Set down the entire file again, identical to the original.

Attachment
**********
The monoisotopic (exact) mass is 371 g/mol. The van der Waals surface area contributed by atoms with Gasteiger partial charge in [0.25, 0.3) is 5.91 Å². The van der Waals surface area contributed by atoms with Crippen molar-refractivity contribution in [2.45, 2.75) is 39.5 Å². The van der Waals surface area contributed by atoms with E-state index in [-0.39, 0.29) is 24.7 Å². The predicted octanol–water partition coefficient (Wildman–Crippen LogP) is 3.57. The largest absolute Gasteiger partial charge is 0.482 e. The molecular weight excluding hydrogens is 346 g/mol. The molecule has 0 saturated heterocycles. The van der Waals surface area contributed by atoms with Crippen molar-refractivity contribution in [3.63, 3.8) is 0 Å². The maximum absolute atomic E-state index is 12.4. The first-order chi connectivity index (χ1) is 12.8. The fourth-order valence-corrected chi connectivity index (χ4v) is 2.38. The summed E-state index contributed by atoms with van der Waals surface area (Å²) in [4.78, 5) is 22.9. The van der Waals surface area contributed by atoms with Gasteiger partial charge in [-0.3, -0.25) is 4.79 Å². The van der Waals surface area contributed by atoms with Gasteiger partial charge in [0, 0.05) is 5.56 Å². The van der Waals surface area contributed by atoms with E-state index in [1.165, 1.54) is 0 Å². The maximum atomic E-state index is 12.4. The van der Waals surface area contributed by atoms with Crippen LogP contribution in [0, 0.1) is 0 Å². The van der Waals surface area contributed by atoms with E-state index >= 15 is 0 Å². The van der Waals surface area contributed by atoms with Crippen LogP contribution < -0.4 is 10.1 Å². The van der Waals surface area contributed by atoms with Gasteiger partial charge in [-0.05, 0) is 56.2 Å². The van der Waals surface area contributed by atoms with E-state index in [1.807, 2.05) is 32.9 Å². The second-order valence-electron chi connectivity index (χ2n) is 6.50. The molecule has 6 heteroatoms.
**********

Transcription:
The monoisotopic (exact) mass is 371 g/mol. The van der Waals surface area contributed by atoms with Gasteiger partial charge in [0.25, 0.3) is 5.91 Å². The van der Waals surface area contributed by atoms with Crippen molar-refractivity contribution in [2.45, 2.75) is 39.5 Å². The van der Waals surface area contributed by atoms with E-state index in [-0.39, 0.29) is 24.7 Å². The predicted octanol–water partition coefficient (Wildman–Crippen LogP) is 3.57. The largest absolute Gasteiger partial charge is 0.482 e. The molecular weight excluding hydrogens is 346 g/mol. The molecule has 0 saturated heterocycles. The van der Waals surface area contributed by atoms with Crippen molar-refractivity contribution in [3.63, 3.8) is 0 Å². The maximum absolute atomic E-state index is 12.4. The first-order chi connectivity index (χ1) is 12.8. The fourth-order valence-corrected chi connectivity index (χ4v) is 2.38. The summed E-state index contributed by atoms with van der Waals surface area (Å²) in [4.78, 5) is 22.9. The van der Waals surface area contributed by atoms with Gasteiger partial charge in [-0.3, -0.25) is 4.79 Å². The van der Waals surface area contributed by atoms with Gasteiger partial charge in [0, 0.05) is 5.56 Å². The van der Waals surface area contributed by atoms with E-state index in [1.165, 1.54) is 0 Å². The maximum atomic E-state index is 12.4. The van der Waals surface area contributed by atoms with Crippen LogP contribution in [0, 0.1) is 0 Å². The van der Waals surface area contributed by atoms with E-state index >= 15 is 0 Å². The van der Waals surface area contributed by atoms with Crippen LogP contribution < -0.4 is 10.1 Å². The van der Waals surface area contributed by atoms with Gasteiger partial charge in [-0.05, 0) is 56.2 Å². The van der Waals surface area contributed by atoms with E-state index in [1.807, 2.05) is 32.9 Å². The second-order valence-electron chi connectivity index (χ2n) is 6.50. The molecule has 6 heteroatoms.